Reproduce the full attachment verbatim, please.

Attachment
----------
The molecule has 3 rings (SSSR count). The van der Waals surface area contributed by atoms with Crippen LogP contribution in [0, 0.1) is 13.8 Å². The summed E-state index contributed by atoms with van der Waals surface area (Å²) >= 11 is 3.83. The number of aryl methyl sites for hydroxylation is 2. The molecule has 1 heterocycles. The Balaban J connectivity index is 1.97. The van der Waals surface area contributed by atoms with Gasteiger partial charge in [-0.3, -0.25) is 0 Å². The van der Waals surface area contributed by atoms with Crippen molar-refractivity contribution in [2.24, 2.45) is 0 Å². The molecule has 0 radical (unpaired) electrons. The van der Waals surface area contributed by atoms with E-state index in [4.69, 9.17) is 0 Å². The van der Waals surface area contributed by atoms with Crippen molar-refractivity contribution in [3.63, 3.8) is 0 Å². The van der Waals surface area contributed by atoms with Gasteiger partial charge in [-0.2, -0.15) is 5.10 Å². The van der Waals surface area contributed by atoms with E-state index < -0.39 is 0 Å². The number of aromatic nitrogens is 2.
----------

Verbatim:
The molecule has 3 rings (SSSR count). The van der Waals surface area contributed by atoms with Crippen LogP contribution in [0, 0.1) is 13.8 Å². The summed E-state index contributed by atoms with van der Waals surface area (Å²) >= 11 is 3.83. The number of aryl methyl sites for hydroxylation is 2. The molecule has 1 heterocycles. The Balaban J connectivity index is 1.97. The van der Waals surface area contributed by atoms with Gasteiger partial charge in [-0.3, -0.25) is 0 Å². The van der Waals surface area contributed by atoms with Crippen molar-refractivity contribution in [2.24, 2.45) is 0 Å². The molecule has 0 radical (unpaired) electrons. The van der Waals surface area contributed by atoms with E-state index in [4.69, 9.17) is 0 Å². The van der Waals surface area contributed by atoms with Crippen molar-refractivity contribution in [3.63, 3.8) is 0 Å². The van der Waals surface area contributed by atoms with Gasteiger partial charge in [-0.2, -0.15) is 5.10 Å². The van der Waals surface area contributed by atoms with E-state index < -0.39 is 0 Å². The number of aromatic nitrogens is 2.